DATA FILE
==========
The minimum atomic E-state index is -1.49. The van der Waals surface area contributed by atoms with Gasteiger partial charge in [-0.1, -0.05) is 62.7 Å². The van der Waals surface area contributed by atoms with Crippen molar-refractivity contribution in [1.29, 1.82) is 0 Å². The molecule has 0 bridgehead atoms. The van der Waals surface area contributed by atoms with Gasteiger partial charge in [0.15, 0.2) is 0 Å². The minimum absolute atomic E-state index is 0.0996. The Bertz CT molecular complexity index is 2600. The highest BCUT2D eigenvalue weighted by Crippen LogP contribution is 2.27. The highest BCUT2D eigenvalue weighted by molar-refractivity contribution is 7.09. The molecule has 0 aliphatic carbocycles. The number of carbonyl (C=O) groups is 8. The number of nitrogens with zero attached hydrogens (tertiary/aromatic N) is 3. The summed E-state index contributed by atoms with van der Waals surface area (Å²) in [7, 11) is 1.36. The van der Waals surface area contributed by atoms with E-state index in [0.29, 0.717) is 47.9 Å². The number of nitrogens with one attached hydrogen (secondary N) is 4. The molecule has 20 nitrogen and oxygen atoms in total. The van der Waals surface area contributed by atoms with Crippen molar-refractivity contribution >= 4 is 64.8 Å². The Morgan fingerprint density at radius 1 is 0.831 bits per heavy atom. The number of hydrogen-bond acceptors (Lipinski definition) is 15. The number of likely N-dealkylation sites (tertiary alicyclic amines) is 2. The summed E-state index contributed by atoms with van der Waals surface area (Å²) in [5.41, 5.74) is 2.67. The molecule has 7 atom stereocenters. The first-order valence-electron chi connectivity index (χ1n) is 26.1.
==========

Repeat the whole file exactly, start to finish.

The minimum atomic E-state index is -1.49. The van der Waals surface area contributed by atoms with Gasteiger partial charge in [-0.1, -0.05) is 62.7 Å². The van der Waals surface area contributed by atoms with Crippen molar-refractivity contribution in [1.29, 1.82) is 0 Å². The molecule has 0 bridgehead atoms. The van der Waals surface area contributed by atoms with Gasteiger partial charge in [0.15, 0.2) is 0 Å². The minimum absolute atomic E-state index is 0.0996. The Bertz CT molecular complexity index is 2600. The highest BCUT2D eigenvalue weighted by Crippen LogP contribution is 2.27. The highest BCUT2D eigenvalue weighted by molar-refractivity contribution is 7.09. The molecule has 0 aliphatic carbocycles. The number of carbonyl (C=O) groups is 8. The number of nitrogens with zero attached hydrogens (tertiary/aromatic N) is 3. The summed E-state index contributed by atoms with van der Waals surface area (Å²) in [7, 11) is 1.36. The van der Waals surface area contributed by atoms with E-state index in [0.29, 0.717) is 47.9 Å². The number of nitrogens with one attached hydrogen (secondary N) is 4. The molecule has 20 nitrogen and oxygen atoms in total. The van der Waals surface area contributed by atoms with Crippen molar-refractivity contribution >= 4 is 64.8 Å². The Morgan fingerprint density at radius 1 is 0.831 bits per heavy atom. The number of hydrogen-bond acceptors (Lipinski definition) is 15. The number of likely N-dealkylation sites (tertiary alicyclic amines) is 2. The summed E-state index contributed by atoms with van der Waals surface area (Å²) in [5.41, 5.74) is 2.67. The molecule has 7 atom stereocenters. The first-order valence-electron chi connectivity index (χ1n) is 26.1.